The new father stopped serving lunch at Aubergine and structured the business so he could spend more time at home. Besides, lunch didn't bring in a lot of money anyway. It's purpose was to bait customers with lunch and hook them for dinner. And by 1998, many diners had indeed been hooked; the cult of Kelly had reached a critical mass.
"That place was a tight ship," says Attardi. "He didn't have to be there all the time cooking every dish. He trained everybody, and he stepped away to spend more time at home. He could get there later in the morning and leave at eight, and there was never a problem in the kitchen. Never a problem on the floor."
With something of a routine established at home and at Aubergine, Kelly tried to parlay his success into a second restaurant, an Uptown spot called The Biscuit. Kelly thought it'd be relatively easy money - open a nice coffee shop to serve a burgeoning Uptown neighborhood. But The Biscuit was on a one-way street that went the wrong way for crucial rush-hour customers. The Biscuit lost money from its January 2000 opening and grinded to a halt in less than a year. The Biscuit took its toll on Kelly. It bled money and robbed him of precious family time. One month after he closed The Biscuit, in January 2001, Kelly sold Aubergine. "I had to take a break," he says.
At the time of the sale, Aubergine was a profitable restaurant. It was at the height of its popularity, with a year left on its lease. That made it the perfect time to sell, because the buyers would get an established business with rents negotiated years ago. Kelly also knew if he stayed at the location he'd want to put in at least $40,000 of improvements. In other words, he got out while the getting was great. (Only a few months later came the devastating 9/11 attacks, an event that ended that 10-year-run of good times in the Denver restaurant business.) In retrospect, though, Aubergine was a golden era for Kelly. "I didn't realize how lucky I had it then," he says.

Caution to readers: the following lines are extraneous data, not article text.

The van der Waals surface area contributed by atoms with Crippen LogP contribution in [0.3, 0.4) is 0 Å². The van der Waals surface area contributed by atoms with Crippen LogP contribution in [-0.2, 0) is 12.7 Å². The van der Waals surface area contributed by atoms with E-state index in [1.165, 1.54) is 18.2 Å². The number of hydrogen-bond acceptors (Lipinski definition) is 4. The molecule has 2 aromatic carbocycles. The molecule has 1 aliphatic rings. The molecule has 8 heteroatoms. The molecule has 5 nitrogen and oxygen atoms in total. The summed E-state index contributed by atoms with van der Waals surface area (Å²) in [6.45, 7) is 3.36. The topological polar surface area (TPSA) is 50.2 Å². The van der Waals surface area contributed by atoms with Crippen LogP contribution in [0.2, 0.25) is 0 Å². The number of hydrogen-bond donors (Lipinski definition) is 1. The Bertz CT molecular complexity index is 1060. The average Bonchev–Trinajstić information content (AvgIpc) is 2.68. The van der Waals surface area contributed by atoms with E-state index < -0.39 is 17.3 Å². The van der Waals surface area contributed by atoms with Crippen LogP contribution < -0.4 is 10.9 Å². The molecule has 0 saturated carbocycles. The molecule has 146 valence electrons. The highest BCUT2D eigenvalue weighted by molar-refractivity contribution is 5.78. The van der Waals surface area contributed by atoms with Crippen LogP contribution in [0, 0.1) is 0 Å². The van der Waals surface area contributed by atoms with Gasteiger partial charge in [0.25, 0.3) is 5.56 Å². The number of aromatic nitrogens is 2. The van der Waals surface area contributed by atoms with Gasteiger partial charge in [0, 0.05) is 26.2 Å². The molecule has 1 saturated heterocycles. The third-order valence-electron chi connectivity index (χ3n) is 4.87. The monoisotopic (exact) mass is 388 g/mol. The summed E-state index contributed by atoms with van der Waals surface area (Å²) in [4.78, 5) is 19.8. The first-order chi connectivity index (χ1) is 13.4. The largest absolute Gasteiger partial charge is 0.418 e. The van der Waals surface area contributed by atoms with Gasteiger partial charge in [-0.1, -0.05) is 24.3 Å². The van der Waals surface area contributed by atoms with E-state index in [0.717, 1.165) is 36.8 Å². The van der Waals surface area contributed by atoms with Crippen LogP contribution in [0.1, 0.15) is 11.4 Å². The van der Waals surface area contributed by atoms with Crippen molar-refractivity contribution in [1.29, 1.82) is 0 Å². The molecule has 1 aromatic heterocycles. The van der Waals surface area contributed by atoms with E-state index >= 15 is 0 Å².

The money from the Aubergine sale was like an inheritance from the rich uncle Kelly never had. But it wasn't enough to retire - not even close. He couldn't sit still for long, and his addictive personality pushed him back to dreaming of another restaurant. On a yellow legal pad, he came up with Clair de Lune. It was fine dining, fancier than Aubergine. He cooked every dish himself. The menu depended on what was fresh. He had local farmers growing heirloom seeds especially for him. What they didn't supply he would troll the farmers' markets himself to find. "Sean's a no-bullshit kind of guy," says Lyle Davis, owner of Pastures of Plenty Farm in Boulder and Big Bang Catering. Davis was also one of the founders of Alfalfa's Markets, the ground-breaking natural food grocer based out of Boulder. Kelly bought vegetables from Davis on the last day of Clair de Lune. "There's a lot of lip service in this industry and I can say there are only two people around here who continually support these principles - Teri Rippeto [chef-owner of Potager] and Sean Kelly."